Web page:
The Notre Dame coaches also get a nice little break. Two weeks off to just get away from everything. No more meetings about strategy. No more thumbing through the atlas to find the next great linebacker. No more cellular phones or pay phones at the airport. Two weeks to relax and discover your family again. If only it were that easy....
I am going to guess that coach Willingham isn't going to relax a whole lot during his two weeks of heaven. I am going to guess his mind is going to be occupied most of the time trying to figure out how he can turn this program around in a very short period of time.
Here is my guess on what will run through Willingham's head countless times during these two weeks. ‘Let's see, are the boys lifting hard and working hard? check! Are we in good shape with recruiting? check! Do we have a good plan for the fall? check! Did I gain their trust and respect? check! So why can't I enjoy this two weeks?'
Coach, the reason you can't enjoy these two weeks and probably won't sleep many nights in the future is that now the hard part begins. Setting up a program is the easy part. Sending your vision in motion is the easy part because you can control every facet of your plan. You can control recruiting, lifting, the fall practice schedule and plan. You can push your athletes to perform both academically and athletically. You cannot control the pressure. You cannot control expectations or the media.
About 10 years ago, I used to coach little league and senior league baseball. I loved baseball but I loved coaching more. It was such a fantastic experience and I will never forget it. In my 5 years of coaching baseball, I am going to guess I won around 70% of the games I coached. I will never forget the games we lost. I will never forget the player's parents asking me why their son wasn't playing. I won't forget the parents asking why I didn't send Johnny home and held him at third. I won't forget the disappointment or disgust I saw on their faces and the disappointment I saw in the player's eyes when we lost. Losing is not fun.
I remember walking off the diamond after the traditional shaking of the hands in good sportsmanship and wanting to crawl under any rock available. I remember having to go meet the parents for the traditional drinking of the soda after a game win or lose. It's was like the sacrificial lamb in now being served. Most of the parents were nice, appreciative and supportive but disappointed none the less. Then you had "those" parents. The type that didn't look at you or wanted to tell you how things could have been better if they were calling the shots.
We can take that mental image and now add 80,000 fans booing you off the field. We can add 1 million more who have scared their families to death after watching this loss and wondering if Dad is going to go "postal." We can add the many big-dollar boosters you have to pass in the hallway into the locker room. You can add your buddy, the Athletic Director. You can add your peers, the faculty and the students. The students are always kind. Do not forget your favorites, the enemy. "Hey Coach, we all want our soda time too."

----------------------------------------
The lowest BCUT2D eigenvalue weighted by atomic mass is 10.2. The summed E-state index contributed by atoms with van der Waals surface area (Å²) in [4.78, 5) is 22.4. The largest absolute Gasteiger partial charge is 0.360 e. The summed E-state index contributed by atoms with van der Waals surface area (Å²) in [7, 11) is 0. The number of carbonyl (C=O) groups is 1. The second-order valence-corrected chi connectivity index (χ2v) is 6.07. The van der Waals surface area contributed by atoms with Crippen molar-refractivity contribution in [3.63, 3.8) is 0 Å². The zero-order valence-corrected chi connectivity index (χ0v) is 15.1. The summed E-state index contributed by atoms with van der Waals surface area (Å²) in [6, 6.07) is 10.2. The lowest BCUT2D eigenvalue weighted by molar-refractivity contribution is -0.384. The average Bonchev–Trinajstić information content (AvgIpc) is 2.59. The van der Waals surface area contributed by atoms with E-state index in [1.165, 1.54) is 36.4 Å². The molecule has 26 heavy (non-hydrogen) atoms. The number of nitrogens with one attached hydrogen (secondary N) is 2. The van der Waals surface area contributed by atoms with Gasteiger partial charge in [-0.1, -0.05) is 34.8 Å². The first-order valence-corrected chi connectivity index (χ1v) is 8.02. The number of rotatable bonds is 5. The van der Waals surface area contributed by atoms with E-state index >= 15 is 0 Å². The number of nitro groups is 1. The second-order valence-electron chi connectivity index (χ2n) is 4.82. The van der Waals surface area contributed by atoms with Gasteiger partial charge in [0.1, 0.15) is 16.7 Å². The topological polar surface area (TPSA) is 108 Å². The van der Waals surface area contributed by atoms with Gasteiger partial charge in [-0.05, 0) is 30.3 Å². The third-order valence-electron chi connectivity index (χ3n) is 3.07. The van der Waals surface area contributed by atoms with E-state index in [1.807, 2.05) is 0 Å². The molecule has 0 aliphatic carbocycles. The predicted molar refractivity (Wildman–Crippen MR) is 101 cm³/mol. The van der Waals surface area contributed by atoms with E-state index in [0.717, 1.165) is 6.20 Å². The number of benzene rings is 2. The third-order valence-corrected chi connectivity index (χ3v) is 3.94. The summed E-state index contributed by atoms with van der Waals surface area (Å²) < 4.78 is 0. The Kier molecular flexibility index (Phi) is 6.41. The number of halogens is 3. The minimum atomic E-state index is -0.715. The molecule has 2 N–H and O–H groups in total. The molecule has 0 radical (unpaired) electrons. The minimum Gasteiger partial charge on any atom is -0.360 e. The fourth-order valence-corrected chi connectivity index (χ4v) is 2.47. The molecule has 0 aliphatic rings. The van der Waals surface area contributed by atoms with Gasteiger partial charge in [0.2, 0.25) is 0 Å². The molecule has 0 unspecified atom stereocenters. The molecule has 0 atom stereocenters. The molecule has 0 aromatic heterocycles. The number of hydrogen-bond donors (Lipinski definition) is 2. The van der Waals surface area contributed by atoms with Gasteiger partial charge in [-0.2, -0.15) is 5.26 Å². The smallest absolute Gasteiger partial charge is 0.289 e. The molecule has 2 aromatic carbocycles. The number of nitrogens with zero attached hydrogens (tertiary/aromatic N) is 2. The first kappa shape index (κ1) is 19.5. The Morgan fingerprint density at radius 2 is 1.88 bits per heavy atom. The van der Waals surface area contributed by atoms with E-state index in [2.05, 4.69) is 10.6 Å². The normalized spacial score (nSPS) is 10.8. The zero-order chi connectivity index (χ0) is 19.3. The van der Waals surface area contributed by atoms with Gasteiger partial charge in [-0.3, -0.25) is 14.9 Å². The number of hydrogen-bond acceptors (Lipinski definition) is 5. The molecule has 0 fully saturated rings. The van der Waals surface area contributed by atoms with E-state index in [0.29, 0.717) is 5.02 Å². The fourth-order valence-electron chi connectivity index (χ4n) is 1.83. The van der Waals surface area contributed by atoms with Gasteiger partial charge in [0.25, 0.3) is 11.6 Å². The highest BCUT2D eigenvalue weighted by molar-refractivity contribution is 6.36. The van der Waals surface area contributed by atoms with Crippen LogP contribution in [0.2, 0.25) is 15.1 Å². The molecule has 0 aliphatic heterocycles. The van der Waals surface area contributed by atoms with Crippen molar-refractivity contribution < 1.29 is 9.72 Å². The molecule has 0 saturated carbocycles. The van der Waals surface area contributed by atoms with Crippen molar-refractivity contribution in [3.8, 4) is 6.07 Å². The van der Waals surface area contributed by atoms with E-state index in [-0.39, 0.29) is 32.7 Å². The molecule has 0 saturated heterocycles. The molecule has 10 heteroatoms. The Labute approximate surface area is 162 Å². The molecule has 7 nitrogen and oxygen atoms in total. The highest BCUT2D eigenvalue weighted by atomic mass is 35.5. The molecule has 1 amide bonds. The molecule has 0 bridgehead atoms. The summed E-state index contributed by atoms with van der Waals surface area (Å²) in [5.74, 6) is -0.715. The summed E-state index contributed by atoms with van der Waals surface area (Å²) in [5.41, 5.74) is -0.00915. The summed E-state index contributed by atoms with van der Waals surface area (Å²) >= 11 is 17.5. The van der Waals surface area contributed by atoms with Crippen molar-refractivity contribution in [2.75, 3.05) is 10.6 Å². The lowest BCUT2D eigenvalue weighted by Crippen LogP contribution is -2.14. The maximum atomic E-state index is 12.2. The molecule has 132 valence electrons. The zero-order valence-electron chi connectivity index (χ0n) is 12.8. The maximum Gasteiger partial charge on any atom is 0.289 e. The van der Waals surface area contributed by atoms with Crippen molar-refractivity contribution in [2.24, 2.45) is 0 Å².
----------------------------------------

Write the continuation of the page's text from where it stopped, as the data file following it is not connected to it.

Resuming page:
To be a college coach, the parents are probably the least of your concerns. As a college coach, after the loss you have to answer to the Athletic Director, the faculty, and the students. The alumni, the subway fans, the parents will also want answers. And then you have the enemy. I am part of the enemy. I don't like being the enemy and don't act like the enemy but I am still classified as "one of them."
Now we have to add the players into the equation. A group of roughly 80 men who have seen a lot of disappointment over the last few years. A group that just didn't believe they were given the tools to win these games. They aren't going to be as trusting anymore and man, are they low. Lots are worried that their dreams of the NFL have been crushed. Many do not enjoy playing football anymore. I am going to guess that many question if they are really that good.
Can't forget about chance either. You can prepare and prepare all year long but fumbles happen. Interceptions happen and so do missed assignments. Any error at any given time can cost you the game. No one single error can cost you the game but one crucial error at the wrong time will cost you the game. These things are simply out of your control but preparation and stressing fundamentals and the importance of holding onto the football is in your control. No matter how much you stress, people are human and they make mistakes.
The expectations seem to be set. Many fans are predicting a 9-3 season. Is it fair to expect that this team will be 9-3? I have no idea but that seems to be what the expectations are. What are the media expectations? I can only comment on mine. I would like to see a well-disciplined team that fights to the end. I would like to see the players given the chance to win with "good" play calling on both sides of the ball. I would like to see a coach that loves Notre Dame and embraces and respects its' rich tradition. The wins and losses won't matter much to me as long as I see the future.
So coach, enjoy your 2 weeks. Enjoy your family because I am sure they love you very much. None of the expectations are going to change. The media isn't going anywhere. The problems and concerns will be here waiting for you when you come back. It's quite easy to say that but I doubt it will happen. The pressure is starting to build and I am sure coach Willingham is starting to feel it. I firmly believe he can and will handle it with dignity. I do think we have the right man for the job.
Don't worry Coach, I am one of those nice, appreciative and supportive "enemies" but I will be disappointed none the less. The first drinking of the soda is schedule for 62 days from now. I like Diet Coke but if you have a beer handy, I like Coors Light.